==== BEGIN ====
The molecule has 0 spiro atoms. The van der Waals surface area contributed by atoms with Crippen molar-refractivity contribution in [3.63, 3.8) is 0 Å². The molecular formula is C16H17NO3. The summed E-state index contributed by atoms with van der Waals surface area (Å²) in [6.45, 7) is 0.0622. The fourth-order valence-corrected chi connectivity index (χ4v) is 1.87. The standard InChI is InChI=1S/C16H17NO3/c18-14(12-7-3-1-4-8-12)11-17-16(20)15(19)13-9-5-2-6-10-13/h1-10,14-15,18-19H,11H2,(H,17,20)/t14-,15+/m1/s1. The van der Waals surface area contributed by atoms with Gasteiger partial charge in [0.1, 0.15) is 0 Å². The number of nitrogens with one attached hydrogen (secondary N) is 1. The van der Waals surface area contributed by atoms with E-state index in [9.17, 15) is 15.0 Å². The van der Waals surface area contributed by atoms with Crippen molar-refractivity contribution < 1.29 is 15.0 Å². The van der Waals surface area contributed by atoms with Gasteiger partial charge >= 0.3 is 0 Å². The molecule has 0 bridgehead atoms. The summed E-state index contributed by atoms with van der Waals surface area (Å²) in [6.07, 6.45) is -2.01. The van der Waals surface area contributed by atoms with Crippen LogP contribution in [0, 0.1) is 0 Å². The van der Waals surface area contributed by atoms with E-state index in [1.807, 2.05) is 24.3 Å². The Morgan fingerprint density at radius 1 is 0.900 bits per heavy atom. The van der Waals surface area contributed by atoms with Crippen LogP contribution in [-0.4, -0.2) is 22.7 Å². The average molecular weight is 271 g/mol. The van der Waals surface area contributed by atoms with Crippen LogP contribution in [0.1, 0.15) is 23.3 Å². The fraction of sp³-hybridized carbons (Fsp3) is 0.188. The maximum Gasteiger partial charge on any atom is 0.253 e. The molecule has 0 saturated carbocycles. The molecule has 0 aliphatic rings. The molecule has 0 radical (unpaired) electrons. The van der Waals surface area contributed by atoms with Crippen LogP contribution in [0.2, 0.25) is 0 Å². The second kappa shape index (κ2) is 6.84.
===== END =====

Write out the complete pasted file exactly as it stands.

The molecule has 0 spiro atoms. The van der Waals surface area contributed by atoms with Crippen molar-refractivity contribution in [3.63, 3.8) is 0 Å². The molecular formula is C16H17NO3. The summed E-state index contributed by atoms with van der Waals surface area (Å²) in [6.45, 7) is 0.0622. The fourth-order valence-corrected chi connectivity index (χ4v) is 1.87. The standard InChI is InChI=1S/C16H17NO3/c18-14(12-7-3-1-4-8-12)11-17-16(20)15(19)13-9-5-2-6-10-13/h1-10,14-15,18-19H,11H2,(H,17,20)/t14-,15+/m1/s1. The van der Waals surface area contributed by atoms with Gasteiger partial charge in [0.1, 0.15) is 0 Å². The number of nitrogens with one attached hydrogen (secondary N) is 1. The van der Waals surface area contributed by atoms with E-state index in [9.17, 15) is 15.0 Å². The van der Waals surface area contributed by atoms with Crippen molar-refractivity contribution < 1.29 is 15.0 Å². The van der Waals surface area contributed by atoms with Gasteiger partial charge >= 0.3 is 0 Å². The molecule has 0 bridgehead atoms. The summed E-state index contributed by atoms with van der Waals surface area (Å²) in [6.07, 6.45) is -2.01. The van der Waals surface area contributed by atoms with Crippen LogP contribution in [0, 0.1) is 0 Å². The van der Waals surface area contributed by atoms with E-state index in [1.807, 2.05) is 24.3 Å². The Morgan fingerprint density at radius 1 is 0.900 bits per heavy atom. The van der Waals surface area contributed by atoms with Crippen LogP contribution in [-0.4, -0.2) is 22.7 Å². The average molecular weight is 271 g/mol. The van der Waals surface area contributed by atoms with Crippen LogP contribution in [0.1, 0.15) is 23.3 Å². The fraction of sp³-hybridized carbons (Fsp3) is 0.188. The maximum Gasteiger partial charge on any atom is 0.253 e. The molecule has 0 saturated carbocycles. The molecule has 0 aliphatic rings. The molecule has 0 radical (unpaired) electrons. The van der Waals surface area contributed by atoms with Crippen LogP contribution in [0.2, 0.25) is 0 Å². The second kappa shape index (κ2) is 6.84.